Hondo’s “Don’t Drive…Like Hell” Sign A Prime Example of Texas Small-Town Promotion

Across outstretched timeline of Texas History, from the notorious “Greenville Welcome,” sign, to signs in so-called “sundown towns,” city welcome signage has played an important part in local identity and pride for small towns across the state.

In Hondo, though, since the 1930s, folks passing through the town on US Highway 90 have been reminded, “This is God’s Country, Please Don’t Drive Through It Like Hell.”

A postcard showing Hondo’s infamous sign c. 1950.

The signs have seen their share of controversy, and have a long history.

W.N. Saathoff was credited with coming up with the iconic slogan in the 1930s, when the Lion’s Club of Hondo then erected signs with the slogan at the entrances to town along US 90. Saathoff, who later served as President of the local Lion’s Club, wrote of the signs:

“The Hondo Lions Club had a determination to place Hondo on the top along Hi-way 90. They proposed a Western Road sign would help the cause. Two weeks elapsed and no one had a slogan. Hesitating, I asked the Chairman for the floor, which was granted, and I proposed to adopt, ‘This Is God’s Country, Don’t Drive Through It Like Hell.’ It went over big.”

In a letter written to the former executive secretary of the local Chamber of Commerce, Saathoff further noted that the timing of the signs coincided with the time the Model-T “went out of existence,” and motorists were more inclined to speed.[1]

In 1968, the Hondo Lions Club ordered and distributed 100,000 picture postcards of the sign to distribute at an International Lions convention in Dallas, and at the Hemisfair in San Antonio.

A few years later, in 1971, local church members caused some uproar over the sign and the language it contained. While, at some point prior, the word, “Please” was added to the signs to appease similar negative sentiments, this time, religious leaders succeeded in having the signs removed for a short time, but they were later re-erected.[2]

For a couple of years in the late 2000s and early 2010s, the signs again came down. This time, however, it was for the widening of US 90. The signs were re-erected to great fanfare in the summer of 2012, with government funds and citizen and civic club donations helping fund new rock pads and other accoutrements for the signs.[3]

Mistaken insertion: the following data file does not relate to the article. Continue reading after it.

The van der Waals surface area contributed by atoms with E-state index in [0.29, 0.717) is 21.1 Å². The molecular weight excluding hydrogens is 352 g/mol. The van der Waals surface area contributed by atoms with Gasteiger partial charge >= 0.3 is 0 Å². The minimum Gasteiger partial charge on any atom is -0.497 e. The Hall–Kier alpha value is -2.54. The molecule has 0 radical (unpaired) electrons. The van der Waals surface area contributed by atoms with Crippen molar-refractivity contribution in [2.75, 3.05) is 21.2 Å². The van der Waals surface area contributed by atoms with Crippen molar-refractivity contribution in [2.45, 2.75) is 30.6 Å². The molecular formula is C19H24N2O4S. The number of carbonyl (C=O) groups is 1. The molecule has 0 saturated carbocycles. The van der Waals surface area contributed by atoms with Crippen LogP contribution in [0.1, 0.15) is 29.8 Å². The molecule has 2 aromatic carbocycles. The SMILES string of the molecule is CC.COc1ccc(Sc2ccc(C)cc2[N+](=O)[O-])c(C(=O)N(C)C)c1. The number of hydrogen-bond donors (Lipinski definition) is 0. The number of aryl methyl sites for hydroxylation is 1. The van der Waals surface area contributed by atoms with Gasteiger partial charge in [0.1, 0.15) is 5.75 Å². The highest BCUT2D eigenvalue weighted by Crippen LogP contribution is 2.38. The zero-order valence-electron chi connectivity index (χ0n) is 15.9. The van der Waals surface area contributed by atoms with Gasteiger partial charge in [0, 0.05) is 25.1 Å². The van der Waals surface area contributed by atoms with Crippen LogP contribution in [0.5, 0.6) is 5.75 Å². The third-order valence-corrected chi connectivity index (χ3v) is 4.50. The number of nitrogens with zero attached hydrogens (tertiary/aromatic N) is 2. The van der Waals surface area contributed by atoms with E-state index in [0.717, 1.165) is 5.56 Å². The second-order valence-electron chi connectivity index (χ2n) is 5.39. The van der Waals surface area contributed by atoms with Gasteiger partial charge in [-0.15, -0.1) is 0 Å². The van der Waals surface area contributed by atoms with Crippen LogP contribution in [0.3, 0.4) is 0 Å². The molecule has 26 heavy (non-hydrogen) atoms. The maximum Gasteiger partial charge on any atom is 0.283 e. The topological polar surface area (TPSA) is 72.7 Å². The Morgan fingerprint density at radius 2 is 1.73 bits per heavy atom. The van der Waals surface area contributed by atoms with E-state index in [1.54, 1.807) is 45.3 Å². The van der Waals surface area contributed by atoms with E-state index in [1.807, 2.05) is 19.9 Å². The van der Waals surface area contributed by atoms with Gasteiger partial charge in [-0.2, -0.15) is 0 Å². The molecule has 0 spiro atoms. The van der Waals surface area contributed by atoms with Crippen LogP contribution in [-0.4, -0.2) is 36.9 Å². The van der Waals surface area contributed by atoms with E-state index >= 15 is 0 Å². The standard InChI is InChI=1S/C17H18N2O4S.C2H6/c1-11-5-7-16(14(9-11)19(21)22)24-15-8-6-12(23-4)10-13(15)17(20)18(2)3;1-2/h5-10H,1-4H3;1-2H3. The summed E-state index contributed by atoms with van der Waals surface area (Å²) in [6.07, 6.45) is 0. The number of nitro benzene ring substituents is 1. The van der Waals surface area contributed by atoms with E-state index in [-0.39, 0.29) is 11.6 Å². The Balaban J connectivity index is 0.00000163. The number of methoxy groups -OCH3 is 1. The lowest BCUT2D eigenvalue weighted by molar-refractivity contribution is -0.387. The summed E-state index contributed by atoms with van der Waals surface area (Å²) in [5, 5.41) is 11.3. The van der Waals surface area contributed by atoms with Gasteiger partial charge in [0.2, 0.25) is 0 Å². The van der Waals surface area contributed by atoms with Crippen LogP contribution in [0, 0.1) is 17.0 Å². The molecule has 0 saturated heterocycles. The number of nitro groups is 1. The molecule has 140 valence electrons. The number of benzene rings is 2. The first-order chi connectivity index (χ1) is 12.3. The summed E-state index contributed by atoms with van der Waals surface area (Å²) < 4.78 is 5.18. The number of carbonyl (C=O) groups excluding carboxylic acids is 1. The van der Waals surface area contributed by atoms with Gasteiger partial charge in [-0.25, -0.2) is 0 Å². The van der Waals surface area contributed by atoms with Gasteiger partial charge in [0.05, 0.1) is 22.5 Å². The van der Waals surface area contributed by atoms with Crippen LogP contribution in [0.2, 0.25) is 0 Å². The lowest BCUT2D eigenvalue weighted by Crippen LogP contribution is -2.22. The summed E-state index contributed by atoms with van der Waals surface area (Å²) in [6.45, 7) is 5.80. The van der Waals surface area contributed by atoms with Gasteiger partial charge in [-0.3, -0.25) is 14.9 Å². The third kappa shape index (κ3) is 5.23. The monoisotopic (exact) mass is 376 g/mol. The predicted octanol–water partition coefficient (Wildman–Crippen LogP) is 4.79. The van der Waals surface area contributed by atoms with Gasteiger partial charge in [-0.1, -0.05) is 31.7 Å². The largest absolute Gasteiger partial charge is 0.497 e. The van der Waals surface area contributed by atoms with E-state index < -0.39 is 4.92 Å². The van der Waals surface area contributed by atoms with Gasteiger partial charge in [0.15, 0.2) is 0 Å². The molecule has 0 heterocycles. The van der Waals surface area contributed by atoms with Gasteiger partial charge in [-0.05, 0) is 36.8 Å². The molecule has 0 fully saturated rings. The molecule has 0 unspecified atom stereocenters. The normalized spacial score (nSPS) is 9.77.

In 2016, the signs again were under fire. This time, however, it wasn’t from religious folks in Hondo. It was from the Freedom From Religion Foundation. In 2016, the foundation sent letters to the city requesting the signs be removed because they referenced both a specific “god” and Hell itself. Significant uproar surrounded the request, and local citizens were quite unhappy. The mayor at the time, in fact, told the media, “There is no way in hell we are taking down those signs.”[4]

[1] “Highway 90 Sign — Hondo Lions Club (C113),” reprint of an Hondo Anvil-Herald article, reprinted in The History of Medina County, Texas. Castro Colonies Heritage Association, Inc. National ShareGraphics, Inc., Dallas, Texas. Year of publication not in text, ISBN: 0-88107-010-6. Dallas Public Library holdings.

[2] Lomax, John Nova. “Hondo’s ‘God’s Country’ Signs Come Under Scrutiny,” The Daily Post (blog), Texas Monthly (online), June 23, 2016, http://www.texasmonthly.com/the-daily-post/hondos-gods-country-signs-come-under-scrutiny/, accessed March 16. 2017.

[3] MacCormack, Zeke. “Iconic Welcome Signs Return To Hondo,” San Antonio Express-News, January 12, 2012. http://www.mysanantonio.com/news/local_news/article/Iconic-welcome-signs-return-to-Hondo-2474765.php, accessed March 16, 2017.

[4] Steele, Tom. “Oh, heavens: Fight breaks out over ‘God’s country, signs in small Texas town,” Dallas Morning News, June 21, 2016 http://www.dallasnews.com/news/news/2016/06/21/oh-heavens-fight-breaks-out-over-gods-country-signs-in-small-texas-town

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Vince Leibowitz

Publisher & Editor at Contemporary Texas History
Vince Leibowitz is a journalist, author, and historian. He is the Publisher and Editor of Contemporary Texas History.

He lives in Colorado County, Texas with his two dogs, Lyndon "Puppy" and Senfronia.

He serves on the Colorado County Historical Commission and as Managing Editor of The Colorado County Citizen.

He recently secured a Texas Historical Marker for Etta Moten Barnett. the first black woman to sing solo in the White House. In April, 2019, he was named South Texas Press Association Journalist of the Year for Division I.
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